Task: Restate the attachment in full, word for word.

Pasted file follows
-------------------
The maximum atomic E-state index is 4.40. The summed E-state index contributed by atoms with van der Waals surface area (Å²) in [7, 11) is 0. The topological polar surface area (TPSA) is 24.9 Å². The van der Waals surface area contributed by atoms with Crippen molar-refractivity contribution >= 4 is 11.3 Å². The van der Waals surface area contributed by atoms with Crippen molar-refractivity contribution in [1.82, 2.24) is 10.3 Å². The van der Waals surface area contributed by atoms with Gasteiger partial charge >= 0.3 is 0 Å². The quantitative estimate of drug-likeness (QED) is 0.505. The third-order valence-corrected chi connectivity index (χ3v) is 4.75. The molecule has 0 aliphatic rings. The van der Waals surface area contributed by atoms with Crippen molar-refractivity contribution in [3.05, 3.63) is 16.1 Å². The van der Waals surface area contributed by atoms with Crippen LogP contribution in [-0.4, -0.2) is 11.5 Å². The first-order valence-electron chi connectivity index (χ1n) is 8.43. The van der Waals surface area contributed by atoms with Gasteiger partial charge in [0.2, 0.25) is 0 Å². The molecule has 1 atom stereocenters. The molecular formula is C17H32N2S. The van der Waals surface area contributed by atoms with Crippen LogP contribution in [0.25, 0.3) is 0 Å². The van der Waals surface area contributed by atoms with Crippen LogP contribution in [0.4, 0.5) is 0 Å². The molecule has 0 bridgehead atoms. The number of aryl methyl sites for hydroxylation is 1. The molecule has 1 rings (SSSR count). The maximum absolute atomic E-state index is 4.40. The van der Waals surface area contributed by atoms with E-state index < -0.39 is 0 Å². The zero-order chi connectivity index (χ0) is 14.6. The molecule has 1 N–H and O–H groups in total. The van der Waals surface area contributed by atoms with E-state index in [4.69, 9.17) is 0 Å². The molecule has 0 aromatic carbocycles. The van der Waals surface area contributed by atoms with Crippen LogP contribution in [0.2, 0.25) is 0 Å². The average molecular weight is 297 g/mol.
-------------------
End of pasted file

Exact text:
The maximum atomic E-state index is 4.40. The summed E-state index contributed by atoms with van der Waals surface area (Å²) in [7, 11) is 0. The topological polar surface area (TPSA) is 24.9 Å². The van der Waals surface area contributed by atoms with Crippen molar-refractivity contribution >= 4 is 11.3 Å². The van der Waals surface area contributed by atoms with Crippen molar-refractivity contribution in [1.82, 2.24) is 10.3 Å². The van der Waals surface area contributed by atoms with Gasteiger partial charge >= 0.3 is 0 Å². The quantitative estimate of drug-likeness (QED) is 0.505. The third-order valence-corrected chi connectivity index (χ3v) is 4.75. The molecule has 0 aliphatic rings. The van der Waals surface area contributed by atoms with Crippen molar-refractivity contribution in [3.05, 3.63) is 16.1 Å². The van der Waals surface area contributed by atoms with Crippen LogP contribution in [-0.4, -0.2) is 11.5 Å². The first-order valence-electron chi connectivity index (χ1n) is 8.43. The van der Waals surface area contributed by atoms with Gasteiger partial charge in [0.2, 0.25) is 0 Å². The molecule has 1 atom stereocenters. The molecular formula is C17H32N2S. The van der Waals surface area contributed by atoms with Crippen LogP contribution in [0.25, 0.3) is 0 Å². The van der Waals surface area contributed by atoms with Crippen LogP contribution in [0.4, 0.5) is 0 Å². The molecule has 0 bridgehead atoms. The number of aryl methyl sites for hydroxylation is 1. The molecule has 1 rings (SSSR count). The maximum absolute atomic E-state index is 4.40. The van der Waals surface area contributed by atoms with E-state index < -0.39 is 0 Å². The zero-order chi connectivity index (χ0) is 14.6. The molecule has 1 N–H and O–H groups in total. The van der Waals surface area contributed by atoms with E-state index in [4.69, 9.17) is 0 Å². The molecule has 0 aromatic carbocycles. The van der Waals surface area contributed by atoms with Crippen LogP contribution in [0.2, 0.25) is 0 Å². The average molecular weight is 297 g/mol.